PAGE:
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Author Topic: AL80A T/R Relay and Bias Control  (Read 1486 times)
K0WA
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Posts: 114




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« on: March 26, 2008, 06:33:17 PM »


I have a great AL80A.  No issues.  Works great on all bands.  Used in hard in many contests.  The one thing I hate about the amp is the T/R relay.  It goes CLUNK!  I am in the process of putting in a Gigavac GH-3 Vacuum Relay (12VDC) on the output and I plan to use a small OMRON relay for the input plus the bias control.  The OMRON relay is a 4PDT relay (12 VDC).  I am going to parallel two of the poles for the Input RF and the other two for the Bias swtich.  I've done the math, and the contacts will take the RF current up to 2.5:1.  Now to the question....

The Bias switch relay just closes the B- to ground through a 7.5 volt 10 watt Zener diode going to the center of the filament winding.  Turns on the amp of course when the relay closes.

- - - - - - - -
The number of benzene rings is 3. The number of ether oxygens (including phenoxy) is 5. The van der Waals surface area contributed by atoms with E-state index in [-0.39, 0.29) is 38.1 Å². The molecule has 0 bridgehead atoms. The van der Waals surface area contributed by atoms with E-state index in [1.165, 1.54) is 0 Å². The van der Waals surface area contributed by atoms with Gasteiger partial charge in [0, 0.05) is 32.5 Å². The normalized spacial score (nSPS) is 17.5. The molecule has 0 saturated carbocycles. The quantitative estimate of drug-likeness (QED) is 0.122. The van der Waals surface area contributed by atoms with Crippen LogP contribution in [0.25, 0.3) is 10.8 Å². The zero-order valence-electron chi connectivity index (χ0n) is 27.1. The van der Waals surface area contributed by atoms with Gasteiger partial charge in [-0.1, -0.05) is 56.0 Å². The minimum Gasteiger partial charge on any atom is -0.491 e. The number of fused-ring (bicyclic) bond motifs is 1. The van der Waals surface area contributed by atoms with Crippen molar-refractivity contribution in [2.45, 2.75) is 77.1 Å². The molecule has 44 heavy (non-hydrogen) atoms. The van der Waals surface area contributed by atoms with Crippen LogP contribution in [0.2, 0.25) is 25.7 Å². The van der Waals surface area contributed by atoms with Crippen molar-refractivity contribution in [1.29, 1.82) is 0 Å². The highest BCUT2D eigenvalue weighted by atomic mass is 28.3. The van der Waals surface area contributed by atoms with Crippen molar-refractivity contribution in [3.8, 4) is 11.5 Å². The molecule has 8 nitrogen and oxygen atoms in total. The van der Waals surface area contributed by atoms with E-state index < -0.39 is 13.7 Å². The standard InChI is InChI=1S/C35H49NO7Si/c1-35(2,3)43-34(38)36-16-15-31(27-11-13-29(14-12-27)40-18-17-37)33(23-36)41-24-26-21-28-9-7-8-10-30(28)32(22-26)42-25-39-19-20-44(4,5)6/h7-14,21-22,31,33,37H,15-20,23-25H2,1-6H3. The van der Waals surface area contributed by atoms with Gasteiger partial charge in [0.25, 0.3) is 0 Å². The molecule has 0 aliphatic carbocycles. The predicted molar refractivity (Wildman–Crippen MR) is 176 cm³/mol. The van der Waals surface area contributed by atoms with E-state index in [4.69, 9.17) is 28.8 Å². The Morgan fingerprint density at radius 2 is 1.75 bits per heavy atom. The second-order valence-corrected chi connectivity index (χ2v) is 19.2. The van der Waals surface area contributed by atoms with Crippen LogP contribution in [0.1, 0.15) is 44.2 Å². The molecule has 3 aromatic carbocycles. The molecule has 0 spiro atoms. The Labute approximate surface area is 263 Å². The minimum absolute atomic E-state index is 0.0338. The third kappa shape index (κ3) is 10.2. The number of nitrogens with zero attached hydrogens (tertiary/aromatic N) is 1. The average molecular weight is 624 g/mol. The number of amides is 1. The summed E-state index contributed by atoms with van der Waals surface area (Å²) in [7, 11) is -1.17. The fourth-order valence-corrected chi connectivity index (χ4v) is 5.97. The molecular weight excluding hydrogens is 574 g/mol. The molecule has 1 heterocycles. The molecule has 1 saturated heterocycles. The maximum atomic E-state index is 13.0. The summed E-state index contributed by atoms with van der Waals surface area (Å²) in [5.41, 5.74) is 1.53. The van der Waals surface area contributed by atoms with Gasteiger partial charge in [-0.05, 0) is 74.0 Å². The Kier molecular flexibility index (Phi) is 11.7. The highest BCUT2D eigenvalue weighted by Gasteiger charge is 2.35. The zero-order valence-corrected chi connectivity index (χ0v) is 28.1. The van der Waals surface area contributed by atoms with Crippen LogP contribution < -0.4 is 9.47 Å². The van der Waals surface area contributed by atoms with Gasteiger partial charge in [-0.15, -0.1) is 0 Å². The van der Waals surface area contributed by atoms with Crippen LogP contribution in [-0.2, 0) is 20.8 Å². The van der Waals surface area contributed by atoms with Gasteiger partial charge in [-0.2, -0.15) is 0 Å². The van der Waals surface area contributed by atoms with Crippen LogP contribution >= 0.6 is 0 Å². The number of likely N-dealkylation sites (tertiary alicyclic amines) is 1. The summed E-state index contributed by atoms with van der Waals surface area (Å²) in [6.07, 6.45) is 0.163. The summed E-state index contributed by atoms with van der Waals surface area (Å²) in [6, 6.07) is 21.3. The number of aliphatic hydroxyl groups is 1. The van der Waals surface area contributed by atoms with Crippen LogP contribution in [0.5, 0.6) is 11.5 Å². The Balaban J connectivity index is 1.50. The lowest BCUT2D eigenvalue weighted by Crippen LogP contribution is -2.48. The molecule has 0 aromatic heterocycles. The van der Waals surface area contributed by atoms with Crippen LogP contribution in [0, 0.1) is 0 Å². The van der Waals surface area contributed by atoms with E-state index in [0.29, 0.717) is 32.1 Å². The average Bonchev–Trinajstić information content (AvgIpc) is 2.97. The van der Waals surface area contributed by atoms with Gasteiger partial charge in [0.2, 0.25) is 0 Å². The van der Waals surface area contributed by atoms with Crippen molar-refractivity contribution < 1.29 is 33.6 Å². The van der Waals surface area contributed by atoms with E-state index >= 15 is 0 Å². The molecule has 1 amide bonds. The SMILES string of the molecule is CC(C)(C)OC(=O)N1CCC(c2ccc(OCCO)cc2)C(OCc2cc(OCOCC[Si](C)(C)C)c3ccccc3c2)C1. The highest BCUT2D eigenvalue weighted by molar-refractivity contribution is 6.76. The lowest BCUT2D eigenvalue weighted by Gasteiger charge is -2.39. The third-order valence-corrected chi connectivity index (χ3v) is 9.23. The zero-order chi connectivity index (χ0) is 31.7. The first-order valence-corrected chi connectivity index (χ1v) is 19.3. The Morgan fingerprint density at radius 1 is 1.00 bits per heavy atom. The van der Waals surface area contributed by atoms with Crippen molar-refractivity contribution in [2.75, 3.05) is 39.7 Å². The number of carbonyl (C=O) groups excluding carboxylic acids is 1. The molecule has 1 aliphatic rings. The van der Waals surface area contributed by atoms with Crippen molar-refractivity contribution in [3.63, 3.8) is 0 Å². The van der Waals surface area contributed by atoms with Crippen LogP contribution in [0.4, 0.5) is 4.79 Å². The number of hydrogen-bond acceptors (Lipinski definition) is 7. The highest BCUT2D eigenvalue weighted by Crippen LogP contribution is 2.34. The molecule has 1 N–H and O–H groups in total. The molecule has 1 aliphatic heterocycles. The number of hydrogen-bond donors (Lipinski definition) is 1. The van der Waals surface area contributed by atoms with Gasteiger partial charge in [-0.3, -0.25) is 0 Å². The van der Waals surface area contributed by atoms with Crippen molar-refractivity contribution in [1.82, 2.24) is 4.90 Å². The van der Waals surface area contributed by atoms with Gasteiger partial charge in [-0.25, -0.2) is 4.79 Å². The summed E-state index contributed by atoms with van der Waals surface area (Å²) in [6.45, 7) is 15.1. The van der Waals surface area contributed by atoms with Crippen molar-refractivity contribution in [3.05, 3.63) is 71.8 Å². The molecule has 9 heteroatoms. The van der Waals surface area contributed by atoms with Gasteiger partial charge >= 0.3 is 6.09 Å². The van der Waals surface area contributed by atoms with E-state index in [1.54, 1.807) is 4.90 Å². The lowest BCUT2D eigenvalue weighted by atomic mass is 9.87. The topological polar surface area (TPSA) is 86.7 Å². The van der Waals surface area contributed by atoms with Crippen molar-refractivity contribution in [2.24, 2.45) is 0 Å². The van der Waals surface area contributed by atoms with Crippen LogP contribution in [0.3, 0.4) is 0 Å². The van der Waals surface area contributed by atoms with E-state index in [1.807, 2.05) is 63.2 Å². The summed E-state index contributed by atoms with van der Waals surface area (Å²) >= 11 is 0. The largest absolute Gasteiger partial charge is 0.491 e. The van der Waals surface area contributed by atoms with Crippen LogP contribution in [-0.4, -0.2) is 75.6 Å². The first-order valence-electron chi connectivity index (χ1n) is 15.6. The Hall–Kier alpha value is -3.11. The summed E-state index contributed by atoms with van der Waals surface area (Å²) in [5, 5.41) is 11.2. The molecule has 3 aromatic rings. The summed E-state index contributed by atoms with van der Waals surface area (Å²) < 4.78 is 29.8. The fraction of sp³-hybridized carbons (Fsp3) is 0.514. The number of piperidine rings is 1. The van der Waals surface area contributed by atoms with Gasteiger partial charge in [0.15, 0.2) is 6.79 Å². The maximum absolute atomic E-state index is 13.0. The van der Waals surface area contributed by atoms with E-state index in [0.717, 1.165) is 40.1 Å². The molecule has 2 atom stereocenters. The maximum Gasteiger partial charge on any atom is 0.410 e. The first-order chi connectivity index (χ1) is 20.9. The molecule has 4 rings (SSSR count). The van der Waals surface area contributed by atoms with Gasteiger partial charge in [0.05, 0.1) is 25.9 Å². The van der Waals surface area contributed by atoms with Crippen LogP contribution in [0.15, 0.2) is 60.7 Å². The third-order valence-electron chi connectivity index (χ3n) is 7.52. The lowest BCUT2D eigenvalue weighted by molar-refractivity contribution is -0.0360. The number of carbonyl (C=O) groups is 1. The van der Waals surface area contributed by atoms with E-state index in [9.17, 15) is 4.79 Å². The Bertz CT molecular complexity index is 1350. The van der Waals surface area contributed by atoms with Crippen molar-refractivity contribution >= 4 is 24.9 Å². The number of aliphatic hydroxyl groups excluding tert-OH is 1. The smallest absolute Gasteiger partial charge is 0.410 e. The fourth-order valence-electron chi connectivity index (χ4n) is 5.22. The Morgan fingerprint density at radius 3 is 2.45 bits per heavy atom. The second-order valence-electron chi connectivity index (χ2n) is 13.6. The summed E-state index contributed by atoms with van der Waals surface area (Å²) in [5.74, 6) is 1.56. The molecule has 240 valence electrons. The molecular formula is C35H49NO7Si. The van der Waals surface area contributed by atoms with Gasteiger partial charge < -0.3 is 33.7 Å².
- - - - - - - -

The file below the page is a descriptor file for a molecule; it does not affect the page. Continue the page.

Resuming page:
But, thinking about this a little more (and maybe way to much) is there plate potential going through the relay..after all it is grounding the B- line so some 2500 volts at 400 mills will be going through that relay or at least across the relay.  Right?  Or am I thinking wrong here?  So, that means that there is a potential of a breakdown inside this OMRON relay (very tiny relay - 16 PIN PCB type relay)  The relay contacts can handle 3 amp at 120 volts but can it handle the voltage that I think is going to appear there?  Is there a potential for breakdown of the little relay and throwing the HV all over the place?  What to the august sages of this forum think of this?  I am having second thoughts about this relay.

Lee
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KA5N
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Posts: 4380




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« Reply #1 on: March 27, 2008, 07:16:11 AM »

A pretty long wait for the August sages, still March.
There won't be 2500 volts across the relay.  Most of the 2500 volt drop is across the tube.  When the relay is keyed then the drop across it is the zener voltage, unkeyed the drop is greater (cutoff bias).  Now as far as the relay you have selected being suitable, well Huh?  The relay will have to withstand the cutoff bias voltage (maybe 100 volts) and carry the plate current of the tube.  Since the voltage is low when the current is high, the amount of power carried by the relay is small (bias voltage X plate current).
Allen
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